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Clin Orthop Relat Res. 1996 May;(326):270-83.

Rabbit articular cartilage defects treated with autologous cultured chondrocytes.

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Department of Orthopaedics, University of Göteborg, Sahlgren's Hospital, Sweden.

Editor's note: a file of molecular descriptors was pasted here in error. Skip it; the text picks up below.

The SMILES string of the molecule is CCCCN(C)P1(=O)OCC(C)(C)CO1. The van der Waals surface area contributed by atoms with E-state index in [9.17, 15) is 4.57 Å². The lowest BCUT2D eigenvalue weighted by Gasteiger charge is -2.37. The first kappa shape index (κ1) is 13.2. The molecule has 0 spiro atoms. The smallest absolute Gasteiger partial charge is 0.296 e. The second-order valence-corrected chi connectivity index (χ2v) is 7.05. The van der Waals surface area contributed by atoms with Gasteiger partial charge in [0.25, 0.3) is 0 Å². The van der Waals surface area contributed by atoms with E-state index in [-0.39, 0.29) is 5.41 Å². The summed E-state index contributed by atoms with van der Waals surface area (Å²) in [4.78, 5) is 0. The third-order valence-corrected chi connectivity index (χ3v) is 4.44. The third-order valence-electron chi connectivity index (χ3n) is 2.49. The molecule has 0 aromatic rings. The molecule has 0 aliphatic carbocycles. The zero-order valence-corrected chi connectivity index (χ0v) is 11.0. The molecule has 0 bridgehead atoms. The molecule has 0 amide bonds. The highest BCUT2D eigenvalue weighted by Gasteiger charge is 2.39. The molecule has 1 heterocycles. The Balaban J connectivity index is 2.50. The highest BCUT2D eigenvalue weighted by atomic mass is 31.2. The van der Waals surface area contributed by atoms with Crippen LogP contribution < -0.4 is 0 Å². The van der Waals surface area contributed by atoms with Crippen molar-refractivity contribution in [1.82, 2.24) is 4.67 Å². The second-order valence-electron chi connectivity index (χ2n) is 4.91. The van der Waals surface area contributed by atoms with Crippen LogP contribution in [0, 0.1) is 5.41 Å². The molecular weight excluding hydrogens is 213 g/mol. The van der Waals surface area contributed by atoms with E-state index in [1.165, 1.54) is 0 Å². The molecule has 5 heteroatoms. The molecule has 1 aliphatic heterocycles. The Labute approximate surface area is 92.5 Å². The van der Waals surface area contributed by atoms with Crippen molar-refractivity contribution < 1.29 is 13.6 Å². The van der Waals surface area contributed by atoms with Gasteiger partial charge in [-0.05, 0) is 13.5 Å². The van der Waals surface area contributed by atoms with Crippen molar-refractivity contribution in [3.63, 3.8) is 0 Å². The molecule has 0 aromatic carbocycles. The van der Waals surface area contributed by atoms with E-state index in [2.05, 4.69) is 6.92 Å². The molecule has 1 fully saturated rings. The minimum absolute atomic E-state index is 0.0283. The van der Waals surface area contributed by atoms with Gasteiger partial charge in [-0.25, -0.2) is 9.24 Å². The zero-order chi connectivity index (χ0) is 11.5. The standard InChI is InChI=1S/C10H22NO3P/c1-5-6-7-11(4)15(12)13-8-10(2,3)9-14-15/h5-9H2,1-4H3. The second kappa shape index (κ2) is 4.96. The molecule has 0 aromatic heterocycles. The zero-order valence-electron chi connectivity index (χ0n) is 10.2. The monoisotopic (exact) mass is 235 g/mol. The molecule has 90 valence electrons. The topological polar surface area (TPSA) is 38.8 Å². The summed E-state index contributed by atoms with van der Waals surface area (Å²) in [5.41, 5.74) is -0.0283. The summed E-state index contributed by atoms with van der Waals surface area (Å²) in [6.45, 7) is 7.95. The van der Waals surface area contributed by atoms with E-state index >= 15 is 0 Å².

Adult New Zealand rabbits were used to transplant autologously harvested and in vitro cultured chondrocytes into patellar chondral lesions that had been made previously and were 3 mm in diameter, extending down to the calcified zone. Healing of the defects was assessed by gross examination, light microscope, and histological-histochemical scoring at 8, 12, and 52 weeks. Chondrocyte transplantation significantly increased the amount of newly formed repair tissue compared to the found in control knees in which the lesion was solely covered by a periosteal flap. In another experiment, carbon fiber pads seeded with chondrocytes were used as scaffolds, and repair significantly increased at both 12 and 52 weeks compared to knees in which scaffolds without chondrocytes were implanted. The histologic quality scores of the repair tissue were significantly better in all knees in which defects were treated with chondrocytes compared to knees treated with periosteum alone and better at 52 weeks compared to knees in which defects were treated with carbon scaffolds seeded with chondrocytes. The repair tissue, however, tended to incomplete the bonding to adjacent cartilage. This study shows that isolated autologous articular chondrocytes that have been expanded for 2 weeks in vitro can stimulate the healing phase of chondral lesions. A gradual maturation of the hyalinelike repair with a more pronounced columnarization was noted as late as 1 year after surgery.

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